MultiGPU Update: Two-GPU Options in Depthby Derek Wilson on February 23, 2009 7:30 AM EST
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Who Scales: How Much?
To calculate this scaling data, we simply looked at percent performance improvement of two cards over one. With perfect scaling we would see 100%, while no improvement is 0% and a negative performance improvement means that the multiGPU solution actually produced worse numbers than the single card. There's a lot of data here, so we'll break it down a bit before we present it all.
It is possible to see more than 100% scaling in some tests for different reasons. Fluctuations in benchmark performance can contribute to just over 100% situations, and some times optimizations to enable better multiGPU performance can cut some work out enabling higher performance than would otherwise have been possible. In one of the cases we test today we have a situation where single GPU performance is limited at some framerate while multiple GPUs aren't hindered by the same limit. This artificially inflates the scaling percent.
When looking at games that scale overall, we end up seeing both Radeon HD 4870 configurations (512MB and 1GB) performing worse than we expected. Granted, the 4870 1GB looks better if we only take 2560x1600 into account, but even then the Radeon HD 4850, GeForce GTX 260 and GTX 280 beat out the 4870 1GB in terms of average performance improvement (when performance improves). When we add in CPU limited cases, the 4870 cards look even worse. Consistently, most of the ways we attempted to analyze the magnitude of performance improvement (averages, geometric means, per game, across games where call cards scaled, etc.), the Radeon HD 4850 and GeForce GTX 260 (and sometimes the GTX 280) did pretty well, while the Radeon HD 4870 cards came in pretty low on the list with the 1GB often looking worse because it hit harder CPU limits at lower resolutions.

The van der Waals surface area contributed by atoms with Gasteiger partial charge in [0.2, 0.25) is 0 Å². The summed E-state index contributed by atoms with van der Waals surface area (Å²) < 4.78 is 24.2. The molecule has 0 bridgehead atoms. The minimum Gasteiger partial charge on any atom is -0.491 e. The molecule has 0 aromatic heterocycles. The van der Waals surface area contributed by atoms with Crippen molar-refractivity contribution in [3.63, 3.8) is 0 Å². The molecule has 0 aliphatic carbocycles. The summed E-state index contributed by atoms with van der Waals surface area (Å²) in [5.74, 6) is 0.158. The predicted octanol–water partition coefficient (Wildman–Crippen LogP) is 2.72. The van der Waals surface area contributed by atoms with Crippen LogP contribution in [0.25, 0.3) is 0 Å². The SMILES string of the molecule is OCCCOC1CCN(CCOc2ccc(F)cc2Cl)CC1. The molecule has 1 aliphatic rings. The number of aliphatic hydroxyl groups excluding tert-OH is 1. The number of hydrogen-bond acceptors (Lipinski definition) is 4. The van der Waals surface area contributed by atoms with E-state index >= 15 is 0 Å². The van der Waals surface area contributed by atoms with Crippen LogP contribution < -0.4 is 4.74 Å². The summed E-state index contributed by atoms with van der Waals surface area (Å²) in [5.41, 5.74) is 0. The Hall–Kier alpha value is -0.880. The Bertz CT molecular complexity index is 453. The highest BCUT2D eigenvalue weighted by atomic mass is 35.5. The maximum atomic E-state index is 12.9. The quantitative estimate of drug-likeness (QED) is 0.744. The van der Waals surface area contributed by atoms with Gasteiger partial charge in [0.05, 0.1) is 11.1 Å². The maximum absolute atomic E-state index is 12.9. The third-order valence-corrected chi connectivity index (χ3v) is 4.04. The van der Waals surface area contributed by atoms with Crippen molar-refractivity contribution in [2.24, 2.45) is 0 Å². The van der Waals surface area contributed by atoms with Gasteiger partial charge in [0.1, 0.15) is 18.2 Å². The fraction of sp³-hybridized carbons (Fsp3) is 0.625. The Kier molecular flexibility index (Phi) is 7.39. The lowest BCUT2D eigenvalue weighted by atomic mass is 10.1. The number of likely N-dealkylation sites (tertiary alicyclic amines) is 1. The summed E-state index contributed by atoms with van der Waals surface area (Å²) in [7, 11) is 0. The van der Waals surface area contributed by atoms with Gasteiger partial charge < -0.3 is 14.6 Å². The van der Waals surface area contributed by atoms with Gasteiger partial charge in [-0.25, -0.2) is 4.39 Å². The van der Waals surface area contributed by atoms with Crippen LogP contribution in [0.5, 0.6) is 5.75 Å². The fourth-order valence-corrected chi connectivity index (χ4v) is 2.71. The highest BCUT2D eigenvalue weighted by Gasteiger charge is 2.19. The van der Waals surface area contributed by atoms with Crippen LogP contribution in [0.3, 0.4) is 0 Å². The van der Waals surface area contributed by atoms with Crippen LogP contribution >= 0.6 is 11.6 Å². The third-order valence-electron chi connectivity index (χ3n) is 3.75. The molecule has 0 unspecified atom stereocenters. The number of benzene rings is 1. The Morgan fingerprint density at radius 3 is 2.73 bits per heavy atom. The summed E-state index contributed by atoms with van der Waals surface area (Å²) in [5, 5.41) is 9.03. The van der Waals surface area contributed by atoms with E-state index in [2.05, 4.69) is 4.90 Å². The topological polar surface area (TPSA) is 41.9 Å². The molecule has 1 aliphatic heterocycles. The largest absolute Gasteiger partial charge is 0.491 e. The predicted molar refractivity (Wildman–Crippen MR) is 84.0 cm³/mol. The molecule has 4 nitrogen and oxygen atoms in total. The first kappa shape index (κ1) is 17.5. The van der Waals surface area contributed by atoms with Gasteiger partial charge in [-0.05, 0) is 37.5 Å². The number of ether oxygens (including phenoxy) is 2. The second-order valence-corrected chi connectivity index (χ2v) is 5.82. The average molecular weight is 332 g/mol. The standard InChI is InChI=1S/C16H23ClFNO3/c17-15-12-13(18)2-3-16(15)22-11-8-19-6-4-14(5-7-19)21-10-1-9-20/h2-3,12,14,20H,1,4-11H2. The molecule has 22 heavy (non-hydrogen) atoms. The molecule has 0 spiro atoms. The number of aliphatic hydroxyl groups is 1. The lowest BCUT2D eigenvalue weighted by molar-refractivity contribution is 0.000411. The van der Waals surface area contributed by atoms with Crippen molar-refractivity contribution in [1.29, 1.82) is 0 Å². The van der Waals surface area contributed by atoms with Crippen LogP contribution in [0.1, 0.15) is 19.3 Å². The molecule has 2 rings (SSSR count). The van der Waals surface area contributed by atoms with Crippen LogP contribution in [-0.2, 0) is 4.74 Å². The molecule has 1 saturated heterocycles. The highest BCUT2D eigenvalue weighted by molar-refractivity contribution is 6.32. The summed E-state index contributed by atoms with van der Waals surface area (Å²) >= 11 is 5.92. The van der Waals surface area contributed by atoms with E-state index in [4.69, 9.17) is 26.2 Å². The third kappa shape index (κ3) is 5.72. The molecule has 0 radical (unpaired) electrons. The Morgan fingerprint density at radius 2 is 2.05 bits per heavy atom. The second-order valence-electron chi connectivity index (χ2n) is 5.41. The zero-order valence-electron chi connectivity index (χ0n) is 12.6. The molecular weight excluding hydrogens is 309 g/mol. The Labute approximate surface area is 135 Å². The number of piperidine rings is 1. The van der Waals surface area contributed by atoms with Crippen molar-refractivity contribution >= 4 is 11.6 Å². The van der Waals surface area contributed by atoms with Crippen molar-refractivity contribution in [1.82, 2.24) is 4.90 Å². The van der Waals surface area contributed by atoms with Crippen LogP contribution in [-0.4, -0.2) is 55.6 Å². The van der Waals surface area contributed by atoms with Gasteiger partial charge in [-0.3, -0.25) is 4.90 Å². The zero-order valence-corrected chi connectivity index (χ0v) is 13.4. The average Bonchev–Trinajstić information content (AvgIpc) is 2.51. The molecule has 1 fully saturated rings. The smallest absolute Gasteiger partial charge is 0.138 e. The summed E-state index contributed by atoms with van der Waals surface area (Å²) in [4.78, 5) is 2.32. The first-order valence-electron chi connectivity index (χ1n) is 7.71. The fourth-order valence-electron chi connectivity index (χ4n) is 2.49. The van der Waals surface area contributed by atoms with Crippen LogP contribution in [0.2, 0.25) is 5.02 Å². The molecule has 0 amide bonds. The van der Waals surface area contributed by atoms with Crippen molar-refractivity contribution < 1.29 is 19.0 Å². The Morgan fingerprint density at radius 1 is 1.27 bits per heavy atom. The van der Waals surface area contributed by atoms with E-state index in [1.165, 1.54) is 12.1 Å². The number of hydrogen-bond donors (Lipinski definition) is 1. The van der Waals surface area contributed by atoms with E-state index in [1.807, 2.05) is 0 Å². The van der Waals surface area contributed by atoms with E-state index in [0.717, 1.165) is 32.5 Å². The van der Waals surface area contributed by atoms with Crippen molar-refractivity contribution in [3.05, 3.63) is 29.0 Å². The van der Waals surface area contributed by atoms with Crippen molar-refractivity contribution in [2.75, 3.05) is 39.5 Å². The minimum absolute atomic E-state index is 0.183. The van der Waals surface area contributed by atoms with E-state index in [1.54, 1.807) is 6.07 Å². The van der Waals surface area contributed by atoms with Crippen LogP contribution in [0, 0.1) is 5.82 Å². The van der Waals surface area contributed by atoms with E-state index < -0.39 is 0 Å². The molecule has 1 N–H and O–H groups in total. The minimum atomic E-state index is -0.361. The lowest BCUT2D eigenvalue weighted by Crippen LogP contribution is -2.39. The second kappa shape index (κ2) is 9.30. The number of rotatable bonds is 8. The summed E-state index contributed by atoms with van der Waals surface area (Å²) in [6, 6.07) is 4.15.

Hitting CPU or system limits does speak more to value than desirability from a performance standpoint, but it's still important to look at all the cases. Configurations with lower baseline single GPU performance will have more headroom to scale, but these might not always scale enough to be playable even if they scale well. So it's important to take both value and absolute performance data into account when looking at scaling.
We've put all this data on our benchmark pages with the performance data to make it easier to see in context. There just isn't one good way to aggregate the data or we would talk about it here. Depending on the type of analysis we try to do, we could present it in ways that favor AMD and NVIDIA and since there really isn't a "correct" way to do it we've decided to just present the data per game and leave it at that.